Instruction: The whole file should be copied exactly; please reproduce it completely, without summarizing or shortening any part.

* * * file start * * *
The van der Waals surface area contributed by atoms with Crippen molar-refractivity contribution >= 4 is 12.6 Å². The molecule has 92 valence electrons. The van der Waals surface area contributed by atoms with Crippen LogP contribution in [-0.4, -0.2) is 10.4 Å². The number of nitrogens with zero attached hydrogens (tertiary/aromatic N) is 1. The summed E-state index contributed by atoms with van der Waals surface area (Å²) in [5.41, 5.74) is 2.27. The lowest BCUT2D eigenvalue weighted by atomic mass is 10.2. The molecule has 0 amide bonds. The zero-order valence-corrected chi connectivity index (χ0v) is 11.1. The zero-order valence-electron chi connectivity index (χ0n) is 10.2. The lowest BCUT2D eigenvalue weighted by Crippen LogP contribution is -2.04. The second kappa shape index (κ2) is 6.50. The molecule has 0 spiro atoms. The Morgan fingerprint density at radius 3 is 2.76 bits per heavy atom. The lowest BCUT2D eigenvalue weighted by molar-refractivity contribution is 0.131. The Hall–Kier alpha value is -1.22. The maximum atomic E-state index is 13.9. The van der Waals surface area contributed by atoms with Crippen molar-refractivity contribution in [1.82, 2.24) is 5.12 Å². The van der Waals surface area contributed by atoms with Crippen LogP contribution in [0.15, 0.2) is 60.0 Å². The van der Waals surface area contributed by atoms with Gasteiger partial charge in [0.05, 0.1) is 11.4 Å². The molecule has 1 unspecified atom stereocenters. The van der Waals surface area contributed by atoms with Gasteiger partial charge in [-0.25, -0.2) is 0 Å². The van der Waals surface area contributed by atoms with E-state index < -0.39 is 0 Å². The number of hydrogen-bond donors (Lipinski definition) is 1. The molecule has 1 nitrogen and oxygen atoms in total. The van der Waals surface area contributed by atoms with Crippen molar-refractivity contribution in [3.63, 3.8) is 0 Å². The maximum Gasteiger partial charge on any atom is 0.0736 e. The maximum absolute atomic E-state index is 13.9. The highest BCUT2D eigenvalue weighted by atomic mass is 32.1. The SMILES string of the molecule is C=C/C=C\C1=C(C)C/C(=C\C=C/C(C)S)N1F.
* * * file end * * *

The van der Waals surface area contributed by atoms with Crippen molar-refractivity contribution >= 4 is 12.6 Å². The molecule has 92 valence electrons. The van der Waals surface area contributed by atoms with Crippen LogP contribution in [-0.4, -0.2) is 10.4 Å². The number of nitrogens with zero attached hydrogens (tertiary/aromatic N) is 1. The summed E-state index contributed by atoms with van der Waals surface area (Å²) in [5.41, 5.74) is 2.27. The lowest BCUT2D eigenvalue weighted by atomic mass is 10.2. The molecule has 0 amide bonds. The zero-order valence-corrected chi connectivity index (χ0v) is 11.1. The zero-order valence-electron chi connectivity index (χ0n) is 10.2. The lowest BCUT2D eigenvalue weighted by Crippen LogP contribution is -2.04. The second kappa shape index (κ2) is 6.50. The molecule has 0 spiro atoms. The Morgan fingerprint density at radius 3 is 2.76 bits per heavy atom. The lowest BCUT2D eigenvalue weighted by molar-refractivity contribution is 0.131. The Hall–Kier alpha value is -1.22. The maximum atomic E-state index is 13.9. The van der Waals surface area contributed by atoms with Crippen molar-refractivity contribution in [1.82, 2.24) is 5.12 Å². The van der Waals surface area contributed by atoms with Crippen LogP contribution in [0.15, 0.2) is 60.0 Å². The van der Waals surface area contributed by atoms with Gasteiger partial charge in [0.05, 0.1) is 11.4 Å². The molecule has 1 unspecified atom stereocenters. The van der Waals surface area contributed by atoms with Gasteiger partial charge in [-0.25, -0.2) is 0 Å². The van der Waals surface area contributed by atoms with E-state index < -0.39 is 0 Å². The number of hydrogen-bond donors (Lipinski definition) is 1. The molecule has 1 nitrogen and oxygen atoms in total. The van der Waals surface area contributed by atoms with Crippen molar-refractivity contribution in [3.63, 3.8) is 0 Å². The maximum Gasteiger partial charge on any atom is 0.0736 e. The maximum absolute atomic E-state index is 13.9. The highest BCUT2D eigenvalue weighted by atomic mass is 32.1. The SMILES string of the molecule is C=C/C=C\C1=C(C)C/C(=C\C=C/C(C)S)N1F.